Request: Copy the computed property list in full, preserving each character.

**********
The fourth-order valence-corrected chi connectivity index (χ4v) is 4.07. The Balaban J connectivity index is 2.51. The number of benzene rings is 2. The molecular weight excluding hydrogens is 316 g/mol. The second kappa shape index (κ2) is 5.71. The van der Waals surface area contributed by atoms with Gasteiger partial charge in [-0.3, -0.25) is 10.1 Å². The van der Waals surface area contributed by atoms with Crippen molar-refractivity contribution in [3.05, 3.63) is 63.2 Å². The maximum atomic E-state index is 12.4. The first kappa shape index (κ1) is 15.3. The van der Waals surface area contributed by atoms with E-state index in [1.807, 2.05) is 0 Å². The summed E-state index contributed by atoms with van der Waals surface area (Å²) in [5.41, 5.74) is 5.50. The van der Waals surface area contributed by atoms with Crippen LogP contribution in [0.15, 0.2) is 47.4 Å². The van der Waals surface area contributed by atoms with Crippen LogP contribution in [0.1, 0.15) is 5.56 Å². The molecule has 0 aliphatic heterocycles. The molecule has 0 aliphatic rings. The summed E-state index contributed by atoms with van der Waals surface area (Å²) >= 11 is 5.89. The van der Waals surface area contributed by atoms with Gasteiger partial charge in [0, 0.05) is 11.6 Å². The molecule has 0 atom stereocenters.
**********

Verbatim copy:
The fourth-order valence-corrected chi connectivity index (χ4v) is 4.07. The Balaban J connectivity index is 2.51. The number of benzene rings is 2. The molecular weight excluding hydrogens is 316 g/mol. The second kappa shape index (κ2) is 5.71. The van der Waals surface area contributed by atoms with Gasteiger partial charge in [-0.3, -0.25) is 10.1 Å². The van der Waals surface area contributed by atoms with Crippen molar-refractivity contribution in [3.05, 3.63) is 63.2 Å². The maximum atomic E-state index is 12.4. The first kappa shape index (κ1) is 15.3. The van der Waals surface area contributed by atoms with E-state index in [1.807, 2.05) is 0 Å². The summed E-state index contributed by atoms with van der Waals surface area (Å²) in [5.41, 5.74) is 5.50. The van der Waals surface area contributed by atoms with Crippen LogP contribution in [0.15, 0.2) is 47.4 Å². The van der Waals surface area contributed by atoms with Crippen LogP contribution in [0.1, 0.15) is 5.56 Å². The molecule has 0 aliphatic heterocycles. The molecule has 0 aliphatic rings. The summed E-state index contributed by atoms with van der Waals surface area (Å²) >= 11 is 5.89. The van der Waals surface area contributed by atoms with Gasteiger partial charge in [0, 0.05) is 11.6 Å². The molecule has 0 atom stereocenters.